Friends of Indian Art (FIA) invites their members to a program presenting Rose B. Simpson, a native of Santa Clara Pueblo, who was raised among an extended family of artists. Her mother, Roxanne Swentzell, is a well-known Indigenous ceramic sculptor, and her father, Patrick Simpson, was a contemporary artist working in wood and metal. Rose’s artistic expression has taken forms including sculpting, printmaking, drama and creative writing, as well as music and dance. Being of both Indigenous and Anglo descent, her work often signifies the continual struggle between the two worlds many modern Indigenous people experience. Rose is currently studying Automotive Science at Northern New Mexico College and sees this path as her personal passion and new direction. Not a FIA member? Join by calling 505-982-6366 ext. 100.

Current Exhibitions

Indian Country: The Art of David Bradley


February 15, 2015 through January 16, 2016
Indian Country: The Art of David Bradley opens at the Museum of Indian Arts and Culture February 15, 2015 and runs through January 16 2016. On view will be 32 works of art spanning his career, including paintings, mixed media works, and bronze sculptures.

Courage and Compassion: Native Women Sculpting Women


November 2, 2014 through October 19, 2015
First exhibit of its kind featuring leading American Indian Women sculptors of 20th and 21st centuries   Courage and Compassion: Native Women Sculpting Women opens at the Museum of Indian Arts and Culture Nov. 2, 2014 and runs through Oct. 19, 2015. The exhibition features figures of women sculpted by seven American Indian women artists.  Most of the ten works on view will be in the museum’s outdoor Roland Sculpture Garden. There is a long history of sculpting among the indigenous peoples of the Americas. The artists in Courage and Compassion, while contemporary in their approach are steeped in tradition. Using the same materials as their ancestors did thousands of years ago, the works presented draw on cultural influences of those who have gone before

Turquoise, Water, Sky: The Stone and Its Meaning


April 13, 2014 through May 2, 2016
Turquoise, Water, Sky: The Stone and Its Meaning highlights the Museum’s extensive collection of Southwestern turquoise jewelry and presents all aspects of the stone, from geology, mining and history, to questions of authenticity and value. Hundreds of necklaces, bracelets, belts, rings, earrings, silver boxes and other objects illustrate the stone’s use and its deep significance to the people of the region.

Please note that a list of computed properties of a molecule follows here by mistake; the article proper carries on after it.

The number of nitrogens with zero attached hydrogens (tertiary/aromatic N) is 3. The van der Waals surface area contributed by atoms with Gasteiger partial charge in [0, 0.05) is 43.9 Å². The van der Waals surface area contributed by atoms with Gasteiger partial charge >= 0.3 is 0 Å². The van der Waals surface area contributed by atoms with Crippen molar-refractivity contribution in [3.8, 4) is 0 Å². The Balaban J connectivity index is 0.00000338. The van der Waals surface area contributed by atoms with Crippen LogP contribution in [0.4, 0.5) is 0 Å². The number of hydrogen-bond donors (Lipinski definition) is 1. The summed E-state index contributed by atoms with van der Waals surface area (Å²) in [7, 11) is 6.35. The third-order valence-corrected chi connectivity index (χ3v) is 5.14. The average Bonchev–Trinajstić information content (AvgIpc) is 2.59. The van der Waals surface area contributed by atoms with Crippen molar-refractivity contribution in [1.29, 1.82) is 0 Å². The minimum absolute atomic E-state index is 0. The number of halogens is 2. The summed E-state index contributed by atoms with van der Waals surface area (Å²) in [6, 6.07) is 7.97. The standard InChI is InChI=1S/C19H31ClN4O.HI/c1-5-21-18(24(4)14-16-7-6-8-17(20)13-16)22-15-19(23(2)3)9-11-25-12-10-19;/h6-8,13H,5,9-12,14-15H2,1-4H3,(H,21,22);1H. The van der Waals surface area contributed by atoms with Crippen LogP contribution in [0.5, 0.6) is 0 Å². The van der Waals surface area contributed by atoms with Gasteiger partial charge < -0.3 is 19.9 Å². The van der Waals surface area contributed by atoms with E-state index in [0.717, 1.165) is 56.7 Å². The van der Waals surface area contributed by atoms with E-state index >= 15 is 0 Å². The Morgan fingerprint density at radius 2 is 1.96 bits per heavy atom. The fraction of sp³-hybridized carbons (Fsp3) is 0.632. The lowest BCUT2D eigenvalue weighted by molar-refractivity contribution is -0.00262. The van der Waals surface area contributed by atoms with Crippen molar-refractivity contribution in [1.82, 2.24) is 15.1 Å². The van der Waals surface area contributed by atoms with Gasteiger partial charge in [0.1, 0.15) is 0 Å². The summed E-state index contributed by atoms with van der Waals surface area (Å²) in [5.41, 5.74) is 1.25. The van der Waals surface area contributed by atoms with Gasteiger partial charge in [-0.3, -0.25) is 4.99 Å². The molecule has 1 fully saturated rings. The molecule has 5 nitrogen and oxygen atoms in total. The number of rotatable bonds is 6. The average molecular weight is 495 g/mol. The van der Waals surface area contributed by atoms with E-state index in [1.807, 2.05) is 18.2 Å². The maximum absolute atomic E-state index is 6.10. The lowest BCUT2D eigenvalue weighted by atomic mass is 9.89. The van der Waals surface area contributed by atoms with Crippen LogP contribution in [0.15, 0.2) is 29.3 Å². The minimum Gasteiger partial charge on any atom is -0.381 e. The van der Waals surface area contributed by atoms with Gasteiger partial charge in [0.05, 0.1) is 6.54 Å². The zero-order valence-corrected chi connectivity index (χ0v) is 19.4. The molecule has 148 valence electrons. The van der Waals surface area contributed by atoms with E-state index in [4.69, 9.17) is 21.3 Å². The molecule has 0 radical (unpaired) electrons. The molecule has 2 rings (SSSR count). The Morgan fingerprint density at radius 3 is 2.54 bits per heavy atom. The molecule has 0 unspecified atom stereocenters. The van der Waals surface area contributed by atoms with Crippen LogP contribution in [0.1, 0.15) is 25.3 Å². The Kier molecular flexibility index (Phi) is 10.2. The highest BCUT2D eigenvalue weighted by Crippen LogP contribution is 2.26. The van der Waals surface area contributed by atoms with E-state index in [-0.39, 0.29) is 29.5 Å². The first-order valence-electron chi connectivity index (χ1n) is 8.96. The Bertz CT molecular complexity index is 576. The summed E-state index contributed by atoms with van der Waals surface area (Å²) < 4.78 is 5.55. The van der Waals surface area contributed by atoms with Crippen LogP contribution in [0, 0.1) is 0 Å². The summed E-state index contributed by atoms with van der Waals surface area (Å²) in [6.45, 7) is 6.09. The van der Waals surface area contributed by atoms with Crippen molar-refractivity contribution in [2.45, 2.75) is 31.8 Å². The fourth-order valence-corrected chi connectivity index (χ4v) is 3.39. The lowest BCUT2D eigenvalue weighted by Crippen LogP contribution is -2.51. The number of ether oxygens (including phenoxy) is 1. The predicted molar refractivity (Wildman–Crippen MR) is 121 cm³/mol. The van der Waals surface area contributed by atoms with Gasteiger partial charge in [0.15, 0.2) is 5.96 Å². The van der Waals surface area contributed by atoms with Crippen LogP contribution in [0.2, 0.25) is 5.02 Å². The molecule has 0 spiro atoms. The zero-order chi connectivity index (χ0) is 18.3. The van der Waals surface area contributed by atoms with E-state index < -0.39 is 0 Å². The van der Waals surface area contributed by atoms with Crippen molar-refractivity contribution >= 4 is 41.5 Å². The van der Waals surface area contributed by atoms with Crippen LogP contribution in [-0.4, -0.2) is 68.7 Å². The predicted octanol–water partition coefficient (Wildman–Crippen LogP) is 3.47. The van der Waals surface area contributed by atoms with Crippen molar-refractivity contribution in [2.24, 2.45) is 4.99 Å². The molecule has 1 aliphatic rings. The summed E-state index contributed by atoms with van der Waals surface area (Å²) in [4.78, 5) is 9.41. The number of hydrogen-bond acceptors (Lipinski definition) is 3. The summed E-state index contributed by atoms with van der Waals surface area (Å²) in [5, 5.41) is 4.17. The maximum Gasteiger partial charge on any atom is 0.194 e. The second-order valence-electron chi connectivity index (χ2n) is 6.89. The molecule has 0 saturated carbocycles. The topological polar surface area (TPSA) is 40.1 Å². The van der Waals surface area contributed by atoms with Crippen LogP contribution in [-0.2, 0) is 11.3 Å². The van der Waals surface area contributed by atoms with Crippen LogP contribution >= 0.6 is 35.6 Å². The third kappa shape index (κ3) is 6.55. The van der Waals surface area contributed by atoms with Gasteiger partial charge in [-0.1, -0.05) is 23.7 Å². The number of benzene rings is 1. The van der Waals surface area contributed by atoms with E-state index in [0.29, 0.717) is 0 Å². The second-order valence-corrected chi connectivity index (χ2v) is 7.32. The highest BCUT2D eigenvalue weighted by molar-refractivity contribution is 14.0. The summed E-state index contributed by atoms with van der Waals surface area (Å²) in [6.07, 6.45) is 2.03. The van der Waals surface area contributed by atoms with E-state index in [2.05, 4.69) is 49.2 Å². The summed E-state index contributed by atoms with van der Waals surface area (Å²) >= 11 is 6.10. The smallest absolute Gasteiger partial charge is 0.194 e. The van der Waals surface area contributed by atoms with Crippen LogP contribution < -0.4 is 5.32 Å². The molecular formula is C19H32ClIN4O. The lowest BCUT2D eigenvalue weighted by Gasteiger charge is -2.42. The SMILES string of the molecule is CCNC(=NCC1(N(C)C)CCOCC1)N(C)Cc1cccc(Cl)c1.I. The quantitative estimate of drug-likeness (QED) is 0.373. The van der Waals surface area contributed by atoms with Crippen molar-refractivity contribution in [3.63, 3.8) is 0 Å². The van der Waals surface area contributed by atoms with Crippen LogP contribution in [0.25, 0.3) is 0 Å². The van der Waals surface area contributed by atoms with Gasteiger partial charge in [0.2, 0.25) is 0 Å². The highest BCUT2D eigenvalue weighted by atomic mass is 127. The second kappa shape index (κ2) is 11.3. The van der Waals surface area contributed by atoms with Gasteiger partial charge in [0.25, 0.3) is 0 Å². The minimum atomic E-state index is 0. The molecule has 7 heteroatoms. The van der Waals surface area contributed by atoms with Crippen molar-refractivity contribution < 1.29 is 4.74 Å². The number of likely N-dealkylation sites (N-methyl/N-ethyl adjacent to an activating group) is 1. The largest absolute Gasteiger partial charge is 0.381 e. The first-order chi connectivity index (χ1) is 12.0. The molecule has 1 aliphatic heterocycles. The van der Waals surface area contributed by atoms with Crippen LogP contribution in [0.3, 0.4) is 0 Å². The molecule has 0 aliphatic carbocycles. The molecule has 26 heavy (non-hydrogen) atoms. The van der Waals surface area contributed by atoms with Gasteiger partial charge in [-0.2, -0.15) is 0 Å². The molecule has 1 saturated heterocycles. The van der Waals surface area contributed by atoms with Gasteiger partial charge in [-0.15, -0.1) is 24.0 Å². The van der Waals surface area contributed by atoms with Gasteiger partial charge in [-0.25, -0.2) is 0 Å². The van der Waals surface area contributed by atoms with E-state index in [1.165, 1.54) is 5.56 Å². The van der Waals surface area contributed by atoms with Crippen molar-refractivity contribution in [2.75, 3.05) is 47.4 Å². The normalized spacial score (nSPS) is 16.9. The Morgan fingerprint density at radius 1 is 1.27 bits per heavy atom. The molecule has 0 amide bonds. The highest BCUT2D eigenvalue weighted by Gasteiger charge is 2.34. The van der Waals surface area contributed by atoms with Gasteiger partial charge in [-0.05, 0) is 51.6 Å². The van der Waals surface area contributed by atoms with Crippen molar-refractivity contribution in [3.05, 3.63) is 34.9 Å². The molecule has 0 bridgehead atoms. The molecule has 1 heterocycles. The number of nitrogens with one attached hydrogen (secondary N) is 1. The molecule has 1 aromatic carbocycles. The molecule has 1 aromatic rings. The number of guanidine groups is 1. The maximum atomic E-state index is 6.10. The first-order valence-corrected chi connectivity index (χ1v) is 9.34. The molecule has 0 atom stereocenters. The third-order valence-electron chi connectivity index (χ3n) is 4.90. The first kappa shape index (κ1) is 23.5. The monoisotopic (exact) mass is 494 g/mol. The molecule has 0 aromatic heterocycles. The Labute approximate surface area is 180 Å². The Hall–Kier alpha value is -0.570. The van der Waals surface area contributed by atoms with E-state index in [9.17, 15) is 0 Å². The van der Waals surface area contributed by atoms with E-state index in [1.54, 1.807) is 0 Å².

Heartbeat: Music of the Native Southwest


September 29, 2013 through September 8, 2015
A celebration of sight, sound, and activity for visitors of all ages, Heartbeat: Music of the Native Southwest, opens Sunday, September 29, 2013 at the Museum of Indian Arts and Culture. Over 100 objects relating to Southwestern Native dance and music will be featured, including a flute made by Grammy award-winning artist Robert Mirabal of Taos Pueblo. Collectively used for indigenous ritual performance, the drums, flutes, rasps, rattles, and clothing featured in the exhibition convey a richly layered message. Music, too, is integral to the ceremony—it is more than accompaniment for the dancers; each song is a prayer providing a pathway to the here and now and to the worlds beyond. The opening on Sunday, September 29, 2013 from 1 to 4 p.m. will feature performances, demonstrations, hands-on activities for the entire family, and refreshments provided by the Women’s Board of the Museum of New Mexico.

The Buchsbaum Gallery of Southwestern Pottery


on long-term display
The Buchsbaum Gallery features each of the Pueblos of New Mexico and Arizona in a selection of pieces that represent the development of a community tradition. In addition, a changing area of the gallery, entitled Traditions Today highlights the evolving contemporary traditions of the ancient art of pottery making.

Here, Now and Always


on long-term display
Here, Now, and Always is a major exhibition based on eight years of collaboration among Native American elders, artists, scholars, teachers, writers and museum professionals. Voices of fifty Native Americans guide visitors through the Southwest's indigenous communities and their challenging landscapes. More than 1,300 artifacts from the Museum's collections are displayed accompanied by poetry, story, song and scholarly discussion.